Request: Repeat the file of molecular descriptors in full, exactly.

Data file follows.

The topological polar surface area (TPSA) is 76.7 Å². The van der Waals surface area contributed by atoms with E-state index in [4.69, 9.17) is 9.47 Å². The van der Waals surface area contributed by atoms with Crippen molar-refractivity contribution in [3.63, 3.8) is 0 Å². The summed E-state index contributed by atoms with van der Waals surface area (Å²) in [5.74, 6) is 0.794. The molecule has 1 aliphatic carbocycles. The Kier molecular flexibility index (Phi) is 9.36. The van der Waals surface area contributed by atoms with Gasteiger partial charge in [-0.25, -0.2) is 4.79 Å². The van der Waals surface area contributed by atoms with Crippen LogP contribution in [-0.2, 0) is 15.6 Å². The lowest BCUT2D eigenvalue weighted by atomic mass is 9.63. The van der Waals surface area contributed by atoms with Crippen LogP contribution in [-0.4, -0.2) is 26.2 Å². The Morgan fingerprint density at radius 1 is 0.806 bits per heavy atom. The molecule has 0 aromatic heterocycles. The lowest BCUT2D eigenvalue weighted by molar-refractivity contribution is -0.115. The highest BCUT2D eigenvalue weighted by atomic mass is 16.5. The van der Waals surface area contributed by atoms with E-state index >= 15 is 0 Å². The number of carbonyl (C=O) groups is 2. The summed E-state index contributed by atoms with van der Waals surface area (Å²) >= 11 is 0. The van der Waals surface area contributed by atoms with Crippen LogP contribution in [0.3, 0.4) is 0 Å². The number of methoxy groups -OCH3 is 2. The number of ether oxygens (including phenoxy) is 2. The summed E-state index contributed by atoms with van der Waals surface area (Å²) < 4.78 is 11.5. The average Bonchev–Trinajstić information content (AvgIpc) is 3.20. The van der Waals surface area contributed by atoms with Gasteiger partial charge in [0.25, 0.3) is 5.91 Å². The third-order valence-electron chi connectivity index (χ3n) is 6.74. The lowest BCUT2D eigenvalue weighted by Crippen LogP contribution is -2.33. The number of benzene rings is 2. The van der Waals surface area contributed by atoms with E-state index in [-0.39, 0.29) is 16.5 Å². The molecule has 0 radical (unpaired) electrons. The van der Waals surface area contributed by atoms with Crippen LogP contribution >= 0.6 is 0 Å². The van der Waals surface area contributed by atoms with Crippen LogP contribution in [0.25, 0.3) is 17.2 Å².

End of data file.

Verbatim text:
The topological polar surface area (TPSA) is 76.7 Å². The van der Waals surface area contributed by atoms with E-state index in [4.69, 9.17) is 9.47 Å². The van der Waals surface area contributed by atoms with Crippen molar-refractivity contribution in [3.63, 3.8) is 0 Å². The summed E-state index contributed by atoms with van der Waals surface area (Å²) in [5.74, 6) is 0.794. The molecule has 1 aliphatic carbocycles. The Kier molecular flexibility index (Phi) is 9.36. The van der Waals surface area contributed by atoms with Gasteiger partial charge in [-0.25, -0.2) is 4.79 Å². The van der Waals surface area contributed by atoms with Crippen LogP contribution in [-0.2, 0) is 15.6 Å². The lowest BCUT2D eigenvalue weighted by atomic mass is 9.63. The van der Waals surface area contributed by atoms with Crippen LogP contribution in [-0.4, -0.2) is 26.2 Å². The Morgan fingerprint density at radius 1 is 0.806 bits per heavy atom. The molecule has 0 aromatic heterocycles. The lowest BCUT2D eigenvalue weighted by molar-refractivity contribution is -0.115. The highest BCUT2D eigenvalue weighted by atomic mass is 16.5. The van der Waals surface area contributed by atoms with E-state index >= 15 is 0 Å². The number of carbonyl (C=O) groups is 2. The summed E-state index contributed by atoms with van der Waals surface area (Å²) >= 11 is 0. The van der Waals surface area contributed by atoms with Crippen LogP contribution in [0.3, 0.4) is 0 Å². The number of methoxy groups -OCH3 is 2. The number of ether oxygens (including phenoxy) is 2. The summed E-state index contributed by atoms with van der Waals surface area (Å²) < 4.78 is 11.5. The average Bonchev–Trinajstić information content (AvgIpc) is 3.20. The van der Waals surface area contributed by atoms with Gasteiger partial charge in [0.25, 0.3) is 5.91 Å². The third-order valence-electron chi connectivity index (χ3n) is 6.74. The lowest BCUT2D eigenvalue weighted by Crippen LogP contribution is -2.33. The number of benzene rings is 2. The van der Waals surface area contributed by atoms with E-state index in [-0.39, 0.29) is 16.5 Å². The molecule has 0 radical (unpaired) electrons. The van der Waals surface area contributed by atoms with Crippen LogP contribution >= 0.6 is 0 Å². The van der Waals surface area contributed by atoms with Crippen LogP contribution in [0.25, 0.3) is 17.2 Å².